If one particular activity occupies more time than it’s worth—email is a popular culprit—that’s your cue to look for strategies to cut it down to size. This is a learning project like any other! Common tools, techniques, and systems you can learn that may save you (and your colleagues) time include:

  • Email filters and email-management techniques (Merlin Mann’s Inbox Zero is justly popular)
  • Time- and task-management tools and techniques such as the Getting Things Done system
  • Meeting-management techniques
  • Project-management tools and techniques (There are quite a few free or cheap project-management web services like Asana and Trello around that are infinitely better than what was available when I was learning project management. Try one out!)

Books, websites, and courses can help you with any or all of the above. Consider your learning time an investment in freeing time for more learning.

Eliminating timesinks

When you looked at your work-time diary, did you find yourself involuntarily rolling your eyes at how long you spent on some particular activity that didn’t feel useful or perhaps even necessary? That’s a timesink. Timesinks must die!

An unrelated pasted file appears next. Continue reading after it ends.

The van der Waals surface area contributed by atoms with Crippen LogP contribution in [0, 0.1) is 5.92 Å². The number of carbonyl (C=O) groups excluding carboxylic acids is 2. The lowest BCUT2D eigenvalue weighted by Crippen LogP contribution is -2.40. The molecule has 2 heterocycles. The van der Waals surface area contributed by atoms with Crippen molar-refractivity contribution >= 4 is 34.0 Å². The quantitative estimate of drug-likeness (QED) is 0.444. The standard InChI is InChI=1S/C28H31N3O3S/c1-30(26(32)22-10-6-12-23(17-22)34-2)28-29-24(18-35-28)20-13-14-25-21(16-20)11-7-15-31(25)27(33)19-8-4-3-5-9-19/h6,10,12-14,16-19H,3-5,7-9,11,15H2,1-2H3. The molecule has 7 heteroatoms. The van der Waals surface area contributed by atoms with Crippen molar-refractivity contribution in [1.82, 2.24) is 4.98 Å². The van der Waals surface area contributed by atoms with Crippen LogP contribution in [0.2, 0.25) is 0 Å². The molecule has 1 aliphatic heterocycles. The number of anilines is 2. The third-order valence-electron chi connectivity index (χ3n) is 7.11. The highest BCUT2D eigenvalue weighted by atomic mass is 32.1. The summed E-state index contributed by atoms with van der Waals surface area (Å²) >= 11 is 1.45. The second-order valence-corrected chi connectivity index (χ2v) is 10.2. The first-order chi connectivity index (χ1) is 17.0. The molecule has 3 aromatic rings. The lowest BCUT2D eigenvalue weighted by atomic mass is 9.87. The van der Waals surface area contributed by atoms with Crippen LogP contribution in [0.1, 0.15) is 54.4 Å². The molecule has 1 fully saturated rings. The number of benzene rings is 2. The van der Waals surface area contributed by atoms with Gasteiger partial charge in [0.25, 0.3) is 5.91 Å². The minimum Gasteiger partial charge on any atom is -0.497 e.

Common timesinks and potential solutions to them include:

  • Meetings. Your organizational culture governs your best available response to timesink meetings. If you can leave a useless committee, do it. If you can attend by phone and multitask, do that. If you can politely ask meeting leaders for agendas and other process improvements, do that (and don’t forget to set the example in the meetings you run).
  • Listservs and other bulk email, such as vendor email. If a listserv only makes you angry or wastes your time, unsubscribe from it. Whatever email program you use, learn how to filter email into folders, so that you can get listservs and vendor pitches out of your inbox. That doesn’t mean you never read any of it; it means you read it on your schedule only. Have a “bozofilter” that dumps email from People from Porlock straight into the trash. Do look at Inbox Zero for more email-taming ideas.